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Winter Kitty ~ ROBIN’S KITTY CORNER

By: Robin Desmet – January, 2017

Every mile is two in winter”
~ George Herbert

Sweater2Winter is hard. It’s hard for people and it’s even harder for cats—especially for the feral cats that spend their entire lives outdoors. If you have a pet cat that goes outside, please be aware that winter is a dangerous time of year for cats to be outside. Cats are subject to cold weather maladies just like humans and can get frostbite and hypothermia (low body temperature) if they spend too much time out in the cold. The simplest and easiest way to protect your pet in the winter is to keep your cat indoors where it is safe and warm.

If you are caring for a feral colony or have community cats in your area, there are a few things you can do to help these cats out during the cold winter months. The first is to provide the cats with some type of shelter. Outdoor cat shelters are surprisingly inexpensive and easy to build. They can be assembled using materials as simple as plastic storage totes, Styrofoam coolers, duct tape, and straw. There are many online resources with tips and information on outdoor shelters and you can even watch a short video on how to assemble a cat shelter at: ww.alleycat.org/resources/how-to-build-an-outdoor-shelter.

One important point is to always use straw, not hay, to line and insulate outdoor cat shelters. Hay will absorb water and become moldy. Blankets and towels, which seem like an obvious choice for bedding, will also absorb moisture and will stiffen up and not provide enough warmth. The cat shelters do not need to be very large and ideally should be raised a few inches off the ground. Be sure to keep the entry way clear of snow so that the cats can enter and exit.

Besides shelter, providing cats with food and water is essential. Cats need extra food in the winter, and feeding both wet and dry food is best whenever possible. A suitable water dish is one that is deep, thick walled, and preferably made of plastic. Water tends to freeze faster in wide, shallow dishes. Avoid using metal dishes in the winter. Heated electric dishes can be purchased at pet stores and work great to prevent frozen water if an outlet is available.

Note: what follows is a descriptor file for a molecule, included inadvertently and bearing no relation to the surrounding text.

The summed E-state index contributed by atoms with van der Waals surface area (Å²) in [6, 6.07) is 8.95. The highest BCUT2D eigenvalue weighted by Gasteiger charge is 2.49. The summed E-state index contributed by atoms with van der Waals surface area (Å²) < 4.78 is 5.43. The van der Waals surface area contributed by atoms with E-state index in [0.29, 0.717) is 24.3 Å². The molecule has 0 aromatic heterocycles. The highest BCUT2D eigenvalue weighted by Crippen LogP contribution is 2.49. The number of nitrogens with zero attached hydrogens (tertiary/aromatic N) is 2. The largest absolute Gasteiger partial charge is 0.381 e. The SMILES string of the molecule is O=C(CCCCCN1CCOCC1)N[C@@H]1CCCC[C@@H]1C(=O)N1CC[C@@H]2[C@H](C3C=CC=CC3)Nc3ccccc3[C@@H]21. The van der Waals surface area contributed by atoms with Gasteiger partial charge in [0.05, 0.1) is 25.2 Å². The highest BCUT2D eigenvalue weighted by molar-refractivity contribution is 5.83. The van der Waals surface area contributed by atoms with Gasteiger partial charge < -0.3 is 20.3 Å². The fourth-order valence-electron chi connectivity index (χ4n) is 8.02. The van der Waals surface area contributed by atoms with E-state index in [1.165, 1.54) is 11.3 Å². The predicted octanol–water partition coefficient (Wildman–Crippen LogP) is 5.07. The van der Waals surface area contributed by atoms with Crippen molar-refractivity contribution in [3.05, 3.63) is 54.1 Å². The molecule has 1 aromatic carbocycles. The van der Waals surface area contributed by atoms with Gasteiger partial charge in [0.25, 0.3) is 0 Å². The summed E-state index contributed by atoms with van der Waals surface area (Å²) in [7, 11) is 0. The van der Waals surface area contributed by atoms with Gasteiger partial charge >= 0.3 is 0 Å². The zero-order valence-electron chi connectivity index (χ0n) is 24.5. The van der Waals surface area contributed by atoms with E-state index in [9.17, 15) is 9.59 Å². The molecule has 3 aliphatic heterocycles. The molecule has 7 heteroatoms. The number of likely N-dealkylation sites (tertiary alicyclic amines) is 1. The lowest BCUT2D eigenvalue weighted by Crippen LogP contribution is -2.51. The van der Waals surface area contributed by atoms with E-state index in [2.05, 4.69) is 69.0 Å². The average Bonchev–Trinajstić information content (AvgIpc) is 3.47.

In addition to the cold, there are also chemical dangers for cats in the wintertime. Antifreeze is highly toxic to cats and can cause kidney failure and death even in very small quantities. Antifreeze should be stored responsibly and spills should be cleaned up immediately to avoid accidental ingestion. “Ice Melt” is also toxic to cats (and dogs) and can cause gastrointestinal upset, skin irritation, and death. Many cats accidently ingest this material when they are cleaning their paws after going outside. If you suspect that your pet has been exposed to any of these toxic chemicals, seek veterinary care immediately.

In dense, urban areas where there are a lot of free roaming cats it is common for cats to take shelter in the engines and wheel wells of parked cars. A couple of raps on the hood of the car can help disperse any sleeping cats before driving off.

Winter can be a harsh time of year for your pets and for the community cats that live outside. Please help the community cats by supplying them with food, shelter, and water. Keep your own pet cats indoors so that they will stay safe. Buy yourself a new sweater and while you’re at it—get one for the cat. Turn up the heat and wait for spring together.

You can email Robin at robinjd@comcast.net

ValleyPatriot

ValleyPatriot

The Valley Patriot is a free monthly journal of news, commentary, and events, serving Northern Massachusetts and Southern New Hampshire.

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